Getting faster with testing

Getting faster with testing

Small intro

Perfectly skippable

I know that this title sounds a bit contradicting when you are new or generally not used to writing your own tests. In certain moments, it is, so you are partially right.

Personally, I as well experienced the path from not understanding the difference between a unit or an integration test (really understanding it) to getting a bit TDD addicted. I know I know, sounds like I’m intelligent as a chair, but when you work with frameworks such as Spring, it’s perhaps not that intuitive for a beginner.

To generally address the “contradictions” of the title, if you are bumping into testing it may seem like a waste of time, extra unnecessary code to maintain or simply boring. The funny part is, you are going to do it anyway. And most likely in such a manner that you are going to spend more time doing it.

How are you actually wasting more time not writing tests

I’m going to write my examples in Go since that is my main orientation for now, but I generally like to think it’s in the principles, not the tech stack. So it’s applicable to any environment as well.

Let’s say it’s another day at your job and you are writing some service code for your web backend. Your ticket requires you to add a simple method of adding two numbers, so your Excel-like web frontend can call the endpoint and get the result. I know, it’s quite a useless example, and I’m quite confident you won’t encounter it in your daily job.

Somewhere inside your service, you have:

package calc

func Add(a, b int) int {
 return a + b + 1

This code is quite simple, and even a TDD fanatic would be courageous to push it to production directly. But let’s not treat it that way.

Now, you as a conscious developer prior to opening your PR and asking for a review want to test your code and see if it’s actually behaving as it should. What are you going to usually do? Fire up Postman, click on “New request”, fill up the URL, add the endpoint, required parameters, fire up the server and click “Send”. That does include specifying the “Content-Type” header and the JSON creation. Of course, you can also curl it, it’s a longer one:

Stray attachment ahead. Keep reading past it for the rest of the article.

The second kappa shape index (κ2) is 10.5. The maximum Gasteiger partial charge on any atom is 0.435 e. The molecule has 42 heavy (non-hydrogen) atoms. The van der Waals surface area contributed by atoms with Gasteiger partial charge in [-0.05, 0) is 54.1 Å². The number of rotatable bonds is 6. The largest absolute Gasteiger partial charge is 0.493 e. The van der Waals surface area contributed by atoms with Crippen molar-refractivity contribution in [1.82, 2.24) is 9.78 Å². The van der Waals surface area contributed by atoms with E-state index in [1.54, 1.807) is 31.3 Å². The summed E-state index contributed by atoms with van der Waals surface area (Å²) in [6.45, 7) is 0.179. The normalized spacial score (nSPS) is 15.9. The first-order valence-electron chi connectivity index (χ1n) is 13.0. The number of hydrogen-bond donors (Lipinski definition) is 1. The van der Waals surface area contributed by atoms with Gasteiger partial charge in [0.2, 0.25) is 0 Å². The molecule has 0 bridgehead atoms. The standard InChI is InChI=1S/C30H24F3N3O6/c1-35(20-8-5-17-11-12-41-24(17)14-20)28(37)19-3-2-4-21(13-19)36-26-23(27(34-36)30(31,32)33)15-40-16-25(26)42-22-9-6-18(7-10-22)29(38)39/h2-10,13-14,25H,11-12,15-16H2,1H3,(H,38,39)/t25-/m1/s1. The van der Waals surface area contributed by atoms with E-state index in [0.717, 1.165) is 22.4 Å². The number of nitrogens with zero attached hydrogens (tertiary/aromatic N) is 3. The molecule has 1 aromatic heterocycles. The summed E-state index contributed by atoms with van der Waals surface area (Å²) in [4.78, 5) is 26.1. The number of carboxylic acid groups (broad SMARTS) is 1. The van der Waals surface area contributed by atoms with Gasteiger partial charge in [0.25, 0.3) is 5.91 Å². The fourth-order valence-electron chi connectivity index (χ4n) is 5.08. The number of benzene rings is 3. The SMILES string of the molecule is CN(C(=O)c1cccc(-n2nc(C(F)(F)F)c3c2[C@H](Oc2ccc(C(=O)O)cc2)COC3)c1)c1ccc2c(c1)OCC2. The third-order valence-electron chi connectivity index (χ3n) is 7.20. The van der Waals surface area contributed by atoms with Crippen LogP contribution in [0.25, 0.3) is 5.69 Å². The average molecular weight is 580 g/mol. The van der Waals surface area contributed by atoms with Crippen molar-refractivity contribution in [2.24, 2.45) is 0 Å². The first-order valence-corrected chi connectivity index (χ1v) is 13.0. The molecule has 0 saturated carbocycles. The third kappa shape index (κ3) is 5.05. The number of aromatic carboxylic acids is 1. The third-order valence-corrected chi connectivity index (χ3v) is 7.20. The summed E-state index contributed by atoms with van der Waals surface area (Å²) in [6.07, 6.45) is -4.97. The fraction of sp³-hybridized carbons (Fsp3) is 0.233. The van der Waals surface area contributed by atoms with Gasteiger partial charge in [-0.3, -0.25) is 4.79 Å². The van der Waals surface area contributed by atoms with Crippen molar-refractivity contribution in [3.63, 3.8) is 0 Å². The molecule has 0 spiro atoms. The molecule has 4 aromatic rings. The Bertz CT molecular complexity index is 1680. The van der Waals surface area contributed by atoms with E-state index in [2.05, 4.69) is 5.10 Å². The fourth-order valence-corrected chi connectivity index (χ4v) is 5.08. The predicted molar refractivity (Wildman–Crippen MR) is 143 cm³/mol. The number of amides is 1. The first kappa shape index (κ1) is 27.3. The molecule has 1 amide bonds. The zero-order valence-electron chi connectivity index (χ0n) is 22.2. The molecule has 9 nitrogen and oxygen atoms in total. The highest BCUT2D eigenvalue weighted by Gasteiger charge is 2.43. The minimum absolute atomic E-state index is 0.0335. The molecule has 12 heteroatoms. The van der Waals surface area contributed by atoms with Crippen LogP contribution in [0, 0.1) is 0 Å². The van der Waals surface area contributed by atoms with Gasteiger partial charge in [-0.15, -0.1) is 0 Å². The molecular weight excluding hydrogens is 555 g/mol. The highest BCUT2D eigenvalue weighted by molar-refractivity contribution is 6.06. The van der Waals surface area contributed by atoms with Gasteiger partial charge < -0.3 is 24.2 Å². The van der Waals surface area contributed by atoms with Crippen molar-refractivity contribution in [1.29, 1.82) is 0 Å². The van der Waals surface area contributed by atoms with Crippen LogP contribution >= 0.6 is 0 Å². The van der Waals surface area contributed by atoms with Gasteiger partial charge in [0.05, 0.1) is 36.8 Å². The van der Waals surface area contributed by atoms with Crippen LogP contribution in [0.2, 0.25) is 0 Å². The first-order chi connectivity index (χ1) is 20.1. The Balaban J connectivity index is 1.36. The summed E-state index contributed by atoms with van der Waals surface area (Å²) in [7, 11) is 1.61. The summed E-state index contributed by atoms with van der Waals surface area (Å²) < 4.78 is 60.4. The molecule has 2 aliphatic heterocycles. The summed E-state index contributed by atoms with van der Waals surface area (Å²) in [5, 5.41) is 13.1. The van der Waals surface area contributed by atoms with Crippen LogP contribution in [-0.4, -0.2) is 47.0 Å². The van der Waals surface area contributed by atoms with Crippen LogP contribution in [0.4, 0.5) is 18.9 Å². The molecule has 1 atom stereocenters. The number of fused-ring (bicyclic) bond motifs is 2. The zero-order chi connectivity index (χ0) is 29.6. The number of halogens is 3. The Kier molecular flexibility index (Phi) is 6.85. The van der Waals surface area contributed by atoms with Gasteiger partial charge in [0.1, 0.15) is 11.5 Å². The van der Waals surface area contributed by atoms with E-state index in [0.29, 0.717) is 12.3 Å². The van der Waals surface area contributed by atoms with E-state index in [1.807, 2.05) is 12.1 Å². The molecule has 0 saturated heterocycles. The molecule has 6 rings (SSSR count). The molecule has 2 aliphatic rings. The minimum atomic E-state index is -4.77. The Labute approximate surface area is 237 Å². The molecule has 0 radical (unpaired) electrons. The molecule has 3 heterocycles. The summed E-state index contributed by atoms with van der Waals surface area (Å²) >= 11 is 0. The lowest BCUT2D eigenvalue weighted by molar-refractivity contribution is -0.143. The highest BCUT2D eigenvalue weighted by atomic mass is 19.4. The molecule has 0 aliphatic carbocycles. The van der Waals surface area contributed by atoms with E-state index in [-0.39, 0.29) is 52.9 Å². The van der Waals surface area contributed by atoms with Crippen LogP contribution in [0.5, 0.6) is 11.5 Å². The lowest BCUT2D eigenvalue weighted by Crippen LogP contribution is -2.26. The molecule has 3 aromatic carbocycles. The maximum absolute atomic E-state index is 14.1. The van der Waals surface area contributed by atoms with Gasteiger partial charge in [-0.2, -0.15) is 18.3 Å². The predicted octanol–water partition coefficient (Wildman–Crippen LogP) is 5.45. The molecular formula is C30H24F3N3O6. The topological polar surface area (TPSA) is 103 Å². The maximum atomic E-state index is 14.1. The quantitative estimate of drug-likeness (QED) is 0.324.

curl --location --request POST 'http://localhost:8080/calculations/addition' \
--header 'Content-Type: application/json' \
--data-raw '{
    "a": 5,
    "b": 5

For some unknown reason, the response is:

  "result": 11

Well, that’s off, let’s check the code. It seems that for some quite unknown reason, we added + 1 at the end of our function. Maybe it’s a copy+paste error, maybe just talking with a colleague and not looking at what I’m typing error, or maybe it was the GitHub copilot. Either way, it’s bad. We go quickly fix it, we go to Postman, click “Send” — phew it’s all good now.

This was indeed a simple process. But what if it had more variations? What if we have a bit of complex branching within our code? What if we have to pass several layers of code just to get to invoke this method, and it has to pass several layers back? We have to do a lot of work just to test the Add() function. Even in this scenario, we could have been faster.

The alternative would be to have:

package calc

import (

func TestAdd(t *testing.T) {
 actual := Add(5, 5)
 assert.Equal(t, 10, actual)

Or if you want to make the test really good and fancy:

package calc

import (

func TestAdd(t *testing.T) {
 tests := []struct {
  name     string
  a        int
  b        int
  expected int
   name:     "When 1 + 1 should be 2",
   a:        1,
   b:        1,
   expected: 2,
   name:     "When 2 + 2 should be 4",
   a:        2,
   b:        2,
   expected: 4,
   name:     "When 3 + 3 should be 6",
   a:        3,
   b:        3,
   expected: 6,

 for _, test := range tests {
  t.Run(, func(t *testing.T) {
   actual := Add(test.a, test.b)
   assert.Equal(t, test.expected, actual)

So, besides actually being faster, and not worrying about the surrounding code we added several other things to our code and us.

We added:

  1. self-confidence in our code

  2. A code constraint — if we or someone adds the + 1 the tests will break and protect us

  3. documentation of the method.